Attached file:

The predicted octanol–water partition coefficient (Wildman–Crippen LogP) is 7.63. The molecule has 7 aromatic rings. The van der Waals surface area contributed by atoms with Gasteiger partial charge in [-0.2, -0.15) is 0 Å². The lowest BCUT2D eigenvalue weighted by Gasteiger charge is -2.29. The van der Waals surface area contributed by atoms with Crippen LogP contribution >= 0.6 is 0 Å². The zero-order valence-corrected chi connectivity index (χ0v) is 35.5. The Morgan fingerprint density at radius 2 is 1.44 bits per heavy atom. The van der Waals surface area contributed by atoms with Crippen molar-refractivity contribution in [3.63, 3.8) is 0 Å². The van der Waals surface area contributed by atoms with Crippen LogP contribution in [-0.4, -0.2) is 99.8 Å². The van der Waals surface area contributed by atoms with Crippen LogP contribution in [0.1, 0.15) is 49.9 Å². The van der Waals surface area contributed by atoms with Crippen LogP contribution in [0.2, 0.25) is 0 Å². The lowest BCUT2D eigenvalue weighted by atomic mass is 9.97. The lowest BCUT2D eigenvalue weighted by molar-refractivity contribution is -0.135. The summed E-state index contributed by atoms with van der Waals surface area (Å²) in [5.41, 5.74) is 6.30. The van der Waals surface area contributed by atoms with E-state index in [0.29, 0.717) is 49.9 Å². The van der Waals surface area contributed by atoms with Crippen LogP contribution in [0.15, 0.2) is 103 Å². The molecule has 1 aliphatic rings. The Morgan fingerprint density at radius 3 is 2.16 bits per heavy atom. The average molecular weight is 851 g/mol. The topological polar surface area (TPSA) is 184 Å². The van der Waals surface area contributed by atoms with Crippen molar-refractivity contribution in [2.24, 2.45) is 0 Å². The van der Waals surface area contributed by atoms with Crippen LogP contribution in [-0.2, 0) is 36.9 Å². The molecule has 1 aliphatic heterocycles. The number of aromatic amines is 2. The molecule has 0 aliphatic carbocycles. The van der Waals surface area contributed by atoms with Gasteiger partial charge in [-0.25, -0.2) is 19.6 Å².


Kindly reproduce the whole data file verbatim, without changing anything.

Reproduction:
The predicted octanol–water partition coefficient (Wildman–Crippen LogP) is 7.63. The molecule has 7 aromatic rings. The van der Waals surface area contributed by atoms with Gasteiger partial charge in [-0.2, -0.15) is 0 Å². The lowest BCUT2D eigenvalue weighted by Gasteiger charge is -2.29. The van der Waals surface area contributed by atoms with Crippen LogP contribution >= 0.6 is 0 Å². The zero-order valence-corrected chi connectivity index (χ0v) is 35.5. The Morgan fingerprint density at radius 2 is 1.44 bits per heavy atom. The van der Waals surface area contributed by atoms with Crippen molar-refractivity contribution in [3.63, 3.8) is 0 Å². The van der Waals surface area contributed by atoms with Crippen LogP contribution in [-0.4, -0.2) is 99.8 Å². The van der Waals surface area contributed by atoms with Crippen LogP contribution in [0.1, 0.15) is 49.9 Å². The van der Waals surface area contributed by atoms with Crippen LogP contribution in [0.2, 0.25) is 0 Å². The lowest BCUT2D eigenvalue weighted by atomic mass is 9.97. The lowest BCUT2D eigenvalue weighted by molar-refractivity contribution is -0.135. The summed E-state index contributed by atoms with van der Waals surface area (Å²) in [5.41, 5.74) is 6.30. The van der Waals surface area contributed by atoms with E-state index in [0.29, 0.717) is 49.9 Å². The van der Waals surface area contributed by atoms with Crippen LogP contribution in [0.15, 0.2) is 103 Å². The molecule has 1 aliphatic rings. The Morgan fingerprint density at radius 3 is 2.16 bits per heavy atom. The average molecular weight is 851 g/mol. The topological polar surface area (TPSA) is 184 Å². The van der Waals surface area contributed by atoms with Crippen molar-refractivity contribution in [2.24, 2.45) is 0 Å². The van der Waals surface area contributed by atoms with Crippen LogP contribution in [-0.2, 0) is 36.9 Å². The molecule has 1 aliphatic heterocycles. The number of aromatic amines is 2. The molecule has 0 aliphatic carbocycles. The van der Waals surface area contributed by atoms with Gasteiger partial charge in [-0.25, -0.2) is 19.6 Å².